There is no greater motivator for employees than to know that their life purpose and greatest dream for success is supported. There is no more effective way to create loyalty and commitment to the company and its goals. But, the most important reason to adopt this strategy, at least in my opinion, is not to increase the profitability of the company, but to serve the individuals who work for it. With such an intention, the success of the company cannot help but grow exponentially assuming that effective bottom-line business strategies are being employed while the increased production and creativity from staff is harnessed and directed toward greater success.
Nearly every person who I managed directly made a point of saying to me that as a result of what he or she had learned from me in business, it had improved his or her life in other areas. This is the greatest compliment a manager can receive in my opinion. Those who I trained in this strategy have continued to apply it at the company I work for and many more who have gone on to other opportunities and become successful as a result of this simple yet profound business practice.
Every business that is successful, is so because they are fulfilling a need—serving society in some way. When employers serve employees in the deepest ways possible, it cannot help but exponentially increase the success of the company. Success is always equal to the degree of need that is fulfilled. When management deeply fulfills the needs of employees while fulfilling a need in society, then management is simply using time more efficiently. And the result is that employees work harder, with greater joy and creatively to advance the fulfillment of the company’s service.
When focusing on life purpose recognize that it is not a job or activity but an intention that can be fulfilled through any job or vocation and at any moment in time. If you can’t fulfill the purpose standing in line at the supermarket, then make it more general. Once the life purpose definition has been created it can be used as a motivation for an employee to help others in the organization by fulfilling their purpose while doing their job.
In this way, employees will have deeper meaning, greater creativity, and a higher degree of passion in their work. It can be periodically reinforced to consistently fulfill one’s purpose on the job. For example: if some kind of conflict comes up, each employee can be asked, how would you have handled this situation if you were fulfilling your purpose in the situation.
Use these four (five counting the Alternate question 2) to help your partner clarify life purpose. The goal is to come up with a concise (preferably 7 words or less), powerful definition that can be affirmed in any moment to maximize passionate living. Write down your partner’s answers on his or her sheet.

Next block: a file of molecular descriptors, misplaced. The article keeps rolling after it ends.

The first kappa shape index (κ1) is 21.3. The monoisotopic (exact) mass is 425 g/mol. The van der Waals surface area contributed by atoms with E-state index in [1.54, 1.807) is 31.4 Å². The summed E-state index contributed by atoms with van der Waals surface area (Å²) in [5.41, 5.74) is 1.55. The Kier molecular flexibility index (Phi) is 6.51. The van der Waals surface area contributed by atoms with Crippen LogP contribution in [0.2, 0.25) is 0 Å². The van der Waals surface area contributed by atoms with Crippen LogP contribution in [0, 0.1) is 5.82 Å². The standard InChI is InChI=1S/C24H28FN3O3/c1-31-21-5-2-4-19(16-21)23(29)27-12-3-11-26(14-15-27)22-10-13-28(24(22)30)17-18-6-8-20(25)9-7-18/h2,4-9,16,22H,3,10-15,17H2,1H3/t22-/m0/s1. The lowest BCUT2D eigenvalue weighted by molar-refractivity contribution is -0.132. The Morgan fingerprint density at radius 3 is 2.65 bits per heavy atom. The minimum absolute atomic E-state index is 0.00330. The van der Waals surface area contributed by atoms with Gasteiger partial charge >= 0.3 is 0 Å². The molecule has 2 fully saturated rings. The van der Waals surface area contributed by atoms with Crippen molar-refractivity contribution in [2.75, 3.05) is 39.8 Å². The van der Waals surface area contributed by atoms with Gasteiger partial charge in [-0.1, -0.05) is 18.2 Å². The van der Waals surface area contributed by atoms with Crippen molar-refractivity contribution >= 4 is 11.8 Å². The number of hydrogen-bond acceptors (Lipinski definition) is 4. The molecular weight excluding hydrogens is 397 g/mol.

Anyone can employee this system in management. If you are a skilled enough facilitator and want to help those you influence (in business, coaching, or otherwise) to deepen their understanding of life purpose, you many use the simple formula below that thousands of people have found invaluable for clarifying life purpose.
Question 1: What do you love to do that makes the world a better place?
Question 2: (If the purpose is a general one that can be used in any situation, then move on to question 3). If the answer is an activity through which a purpose could be fulfilled, such as “writing,” then ask: What is the most profound experience or feeling you like someone to receive from a conversation or any interaction with you?
Alternate question 2: What is the most profound experience, you would like someone to receive from a conversation or any interaction with you?
Question 3: What is the quality or guidance that you did not receive enough of as a child that you wish you had more of, the most important thing?
Question 4: How does it feel when you give others _____ (what he or she didn’t get)
Life Purpose Definition: Brainstorm a short definition of life purpose based on the answers. Then ask: Is that most meaningful or is it more meaningful to create the experience of ____ (what the he or she didn’t get enough of) for others? One’s passion is found in the emotional hit. Look for the emotional hit and use their response to formulate the definition. Try different phrasings. The uniqueness of wording is important.